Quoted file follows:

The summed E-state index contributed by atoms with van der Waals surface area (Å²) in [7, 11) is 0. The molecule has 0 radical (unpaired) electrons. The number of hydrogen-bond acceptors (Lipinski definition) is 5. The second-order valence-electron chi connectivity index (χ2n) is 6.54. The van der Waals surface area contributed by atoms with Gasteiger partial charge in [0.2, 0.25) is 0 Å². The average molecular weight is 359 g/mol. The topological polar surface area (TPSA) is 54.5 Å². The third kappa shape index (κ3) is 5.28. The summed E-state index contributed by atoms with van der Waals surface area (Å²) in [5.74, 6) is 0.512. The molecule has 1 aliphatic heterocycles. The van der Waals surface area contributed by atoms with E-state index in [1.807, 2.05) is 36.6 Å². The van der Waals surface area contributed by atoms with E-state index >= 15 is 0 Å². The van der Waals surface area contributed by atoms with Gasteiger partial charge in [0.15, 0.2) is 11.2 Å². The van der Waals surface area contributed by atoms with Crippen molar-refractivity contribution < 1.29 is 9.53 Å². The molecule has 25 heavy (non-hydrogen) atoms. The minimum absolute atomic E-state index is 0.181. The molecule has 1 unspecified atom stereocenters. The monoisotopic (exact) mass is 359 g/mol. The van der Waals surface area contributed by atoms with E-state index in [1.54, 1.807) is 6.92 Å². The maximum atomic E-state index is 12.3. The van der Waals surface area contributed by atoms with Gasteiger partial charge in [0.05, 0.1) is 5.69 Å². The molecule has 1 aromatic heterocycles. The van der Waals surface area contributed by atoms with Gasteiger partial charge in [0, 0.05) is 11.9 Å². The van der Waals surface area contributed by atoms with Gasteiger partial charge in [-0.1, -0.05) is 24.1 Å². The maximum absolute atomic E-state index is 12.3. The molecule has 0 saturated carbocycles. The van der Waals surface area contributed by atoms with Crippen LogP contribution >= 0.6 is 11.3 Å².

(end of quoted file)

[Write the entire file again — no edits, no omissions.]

The summed E-state index contributed by atoms with van der Waals surface area (Å²) in [7, 11) is 0. The molecule has 0 radical (unpaired) electrons. The number of hydrogen-bond acceptors (Lipinski definition) is 5. The second-order valence-electron chi connectivity index (χ2n) is 6.54. The van der Waals surface area contributed by atoms with Gasteiger partial charge in [0.2, 0.25) is 0 Å². The average molecular weight is 359 g/mol. The topological polar surface area (TPSA) is 54.5 Å². The third kappa shape index (κ3) is 5.28. The summed E-state index contributed by atoms with van der Waals surface area (Å²) in [5.74, 6) is 0.512. The molecule has 1 aliphatic heterocycles. The van der Waals surface area contributed by atoms with E-state index in [1.807, 2.05) is 36.6 Å². The van der Waals surface area contributed by atoms with E-state index >= 15 is 0 Å². The van der Waals surface area contributed by atoms with Gasteiger partial charge in [0.15, 0.2) is 11.2 Å². The van der Waals surface area contributed by atoms with Crippen molar-refractivity contribution < 1.29 is 9.53 Å². The molecule has 25 heavy (non-hydrogen) atoms. The minimum absolute atomic E-state index is 0.181. The molecule has 1 unspecified atom stereocenters. The monoisotopic (exact) mass is 359 g/mol. The van der Waals surface area contributed by atoms with E-state index in [1.54, 1.807) is 6.92 Å². The maximum atomic E-state index is 12.3. The van der Waals surface area contributed by atoms with Gasteiger partial charge in [0.05, 0.1) is 5.69 Å². The molecule has 1 aromatic heterocycles. The van der Waals surface area contributed by atoms with Gasteiger partial charge in [0, 0.05) is 11.9 Å². The van der Waals surface area contributed by atoms with Gasteiger partial charge in [-0.1, -0.05) is 24.1 Å². The maximum absolute atomic E-state index is 12.3. The molecule has 0 saturated carbocycles. The van der Waals surface area contributed by atoms with Crippen LogP contribution >= 0.6 is 11.3 Å².